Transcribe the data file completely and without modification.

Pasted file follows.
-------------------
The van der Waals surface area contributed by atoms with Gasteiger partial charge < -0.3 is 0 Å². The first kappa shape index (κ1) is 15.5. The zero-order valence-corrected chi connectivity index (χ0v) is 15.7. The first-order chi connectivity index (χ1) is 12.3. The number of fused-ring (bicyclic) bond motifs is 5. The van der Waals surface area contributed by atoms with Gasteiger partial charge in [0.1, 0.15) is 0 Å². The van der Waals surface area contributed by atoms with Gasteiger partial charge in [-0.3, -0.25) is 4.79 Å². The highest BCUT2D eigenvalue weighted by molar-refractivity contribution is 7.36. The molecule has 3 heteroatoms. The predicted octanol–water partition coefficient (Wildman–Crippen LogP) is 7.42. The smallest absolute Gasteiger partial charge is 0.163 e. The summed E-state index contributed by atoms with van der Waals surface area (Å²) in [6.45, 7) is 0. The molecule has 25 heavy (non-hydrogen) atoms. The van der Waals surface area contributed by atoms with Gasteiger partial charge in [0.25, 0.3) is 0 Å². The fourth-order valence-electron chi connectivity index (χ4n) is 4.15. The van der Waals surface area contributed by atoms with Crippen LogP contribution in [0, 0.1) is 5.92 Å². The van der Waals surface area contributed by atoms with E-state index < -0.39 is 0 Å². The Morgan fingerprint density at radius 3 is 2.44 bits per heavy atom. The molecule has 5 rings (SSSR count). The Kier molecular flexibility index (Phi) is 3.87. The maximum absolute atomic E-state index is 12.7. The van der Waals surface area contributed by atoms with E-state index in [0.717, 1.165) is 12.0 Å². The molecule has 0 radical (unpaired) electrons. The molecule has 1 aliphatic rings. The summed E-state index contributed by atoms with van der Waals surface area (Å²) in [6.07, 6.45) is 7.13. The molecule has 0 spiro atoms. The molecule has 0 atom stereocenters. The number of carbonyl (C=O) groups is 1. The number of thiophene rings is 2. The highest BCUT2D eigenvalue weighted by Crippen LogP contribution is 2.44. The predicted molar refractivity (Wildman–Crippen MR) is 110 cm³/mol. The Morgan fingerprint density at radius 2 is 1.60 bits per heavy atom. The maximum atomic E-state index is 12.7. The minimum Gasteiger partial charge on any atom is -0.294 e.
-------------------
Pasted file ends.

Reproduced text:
The van der Waals surface area contributed by atoms with Gasteiger partial charge < -0.3 is 0 Å². The first kappa shape index (κ1) is 15.5. The zero-order valence-corrected chi connectivity index (χ0v) is 15.7. The first-order chi connectivity index (χ1) is 12.3. The number of fused-ring (bicyclic) bond motifs is 5. The van der Waals surface area contributed by atoms with Gasteiger partial charge in [0.1, 0.15) is 0 Å². The van der Waals surface area contributed by atoms with Gasteiger partial charge in [-0.3, -0.25) is 4.79 Å². The highest BCUT2D eigenvalue weighted by molar-refractivity contribution is 7.36. The molecule has 3 heteroatoms. The predicted octanol–water partition coefficient (Wildman–Crippen LogP) is 7.42. The smallest absolute Gasteiger partial charge is 0.163 e. The summed E-state index contributed by atoms with van der Waals surface area (Å²) in [6.45, 7) is 0. The molecule has 25 heavy (non-hydrogen) atoms. The van der Waals surface area contributed by atoms with Gasteiger partial charge in [0.25, 0.3) is 0 Å². The fourth-order valence-electron chi connectivity index (χ4n) is 4.15. The van der Waals surface area contributed by atoms with Crippen LogP contribution in [0, 0.1) is 5.92 Å². The van der Waals surface area contributed by atoms with E-state index < -0.39 is 0 Å². The Morgan fingerprint density at radius 3 is 2.44 bits per heavy atom. The molecule has 5 rings (SSSR count). The Kier molecular flexibility index (Phi) is 3.87. The maximum absolute atomic E-state index is 12.7. The van der Waals surface area contributed by atoms with E-state index in [0.717, 1.165) is 12.0 Å². The molecule has 0 radical (unpaired) electrons. The molecule has 1 aliphatic rings. The summed E-state index contributed by atoms with van der Waals surface area (Å²) in [6.07, 6.45) is 7.13. The molecule has 0 spiro atoms. The molecule has 0 atom stereocenters. The number of carbonyl (C=O) groups is 1. The number of thiophene rings is 2. The highest BCUT2D eigenvalue weighted by Crippen LogP contribution is 2.44. The predicted molar refractivity (Wildman–Crippen MR) is 110 cm³/mol. The Morgan fingerprint density at radius 2 is 1.60 bits per heavy atom. The maximum atomic E-state index is 12.7. The minimum Gasteiger partial charge on any atom is -0.294 e.